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Summary

  1. A huge earthquake has killed more than 200 people in central Mexico
  2. Almost half of those killed died in the capital, Mexico City
  3. A school in Mexico City's Coapa district collapsed, killing at least 30 people, mostly children
  4. Hundreds of volunteers have joined emergency services in the search for survivors
  5. The magnitude 7.1 quake had its epicentre in Puebla, south-east of the capital
  6. Four thousand troops have been brought in to help

Live Reporting

By Gareth Evans and Claudia Allen

All times stated are UK

  1. The search goes on

    Thank you for following our live coverage of the aftermath of Mexico's worst earthquake in over 30 years.

    At time of writing, Mexican officials are still searching through collapsed buildings, including one school where an eight-year-old girl named Frida has been spotted by rescuers.

    The Mexican government has confirmed that 255 people have died around the country, and at least 38 buildings collapsed on Mexico City during Tuesday's quake.

    As the sun sets on Mexico City, the country's foreign minister tells BBC News at the UN General Assembly meeting in New York that "the world is embracing Mexico".

    For all the latest updates, go to our main story here.

  2. 'The world is embracing Mexico'

    Speaking to the BBC at the UN General Assembly in New York, Mexico's Foreign Minister Luis Videgaray Caso says his country is overwhelmed by the international response to the quake.

    Video content

    Video caption: 'The world is embracing Mexico' - foreign minister at UN meetings
  3. Race to find Frida

    The El Universal daily newspaper reports that the eight-year-old girl detected under the rubble of her school is named Frida.

    She was discovered trapped in a space only "45cm high" (17.5in).

    Rescuers also tell El Universal their thermal detection equipment may have also picked up signs of life in other parts of the building.

    They believe there may be three other people trapped alive inside the collapsed building.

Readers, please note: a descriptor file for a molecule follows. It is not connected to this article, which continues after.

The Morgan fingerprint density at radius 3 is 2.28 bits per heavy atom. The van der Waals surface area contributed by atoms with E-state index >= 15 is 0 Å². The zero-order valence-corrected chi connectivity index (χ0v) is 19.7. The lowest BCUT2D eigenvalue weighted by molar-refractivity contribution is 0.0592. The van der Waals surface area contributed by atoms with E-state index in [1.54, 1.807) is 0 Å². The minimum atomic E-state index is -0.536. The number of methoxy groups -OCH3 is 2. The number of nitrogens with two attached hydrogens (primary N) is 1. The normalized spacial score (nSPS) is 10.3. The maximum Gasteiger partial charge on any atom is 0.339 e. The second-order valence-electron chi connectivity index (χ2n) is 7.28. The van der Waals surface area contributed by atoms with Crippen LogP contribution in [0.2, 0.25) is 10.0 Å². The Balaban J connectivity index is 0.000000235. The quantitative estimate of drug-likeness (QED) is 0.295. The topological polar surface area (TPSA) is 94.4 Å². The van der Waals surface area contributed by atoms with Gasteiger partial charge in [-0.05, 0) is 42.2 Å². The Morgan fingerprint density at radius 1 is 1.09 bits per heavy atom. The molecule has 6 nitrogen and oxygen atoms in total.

4. Israel sends troops

    The Israeli Defence Forces have sent 70 soldiers, including building engineers, to Mexico City to help with structural assessments.

    View more on twitter
  5. Hundreds hold handwritten signs

    Rajini Vaidyanathan

    BBC News

    In the heat and humidity of Mexico City, there's also hope. Police officers guard a six-storey office and residential building in the bohemian La Condesa neighbourhood. The concrete structure has been flattened to a towering mass of bricks and twisted metal.

    The damage is so severe I have to look at the building next door, which remains intact, to get an idea of its neighbour's pre-quake state. Moments later a team of rescuers in blue overalls and red hats strap head torches on as they prepare to enter the building.

    More than 50 people have been rescued in this city so far. People here are determined to make sure the number of those saved outpaces the death toll.

    As is often the case in the wake of a devastating natural disaster, people are also displaying resilience. Hundreds of people are wandering the streets holding handwritten signs that offer water and food to people. A man also holds a sign that says "no smoking". The earthquake has also led to many gas leaks and that, as well as the fear of further aftershocks, remains a concern here.

  6. Block 'completely flattened'

    The BBC's Rajini Vaidyanathan sends us this report from Mexico City in front of an apartment block that became a tomb for 20 residents when it collapsed.

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  7. Fears of gas leaks across the city

    Dario Brooks from BBC Mundo says that authorities south of Mexico City are also warning of possible gas leaks.

    View more on twitter
  8. Mexican federal police on patrol

    The official Twitter account of the Mexican federal police has just tweeted images of their patrolmen who are working with rescuers to save as many people trapped and injured as possible.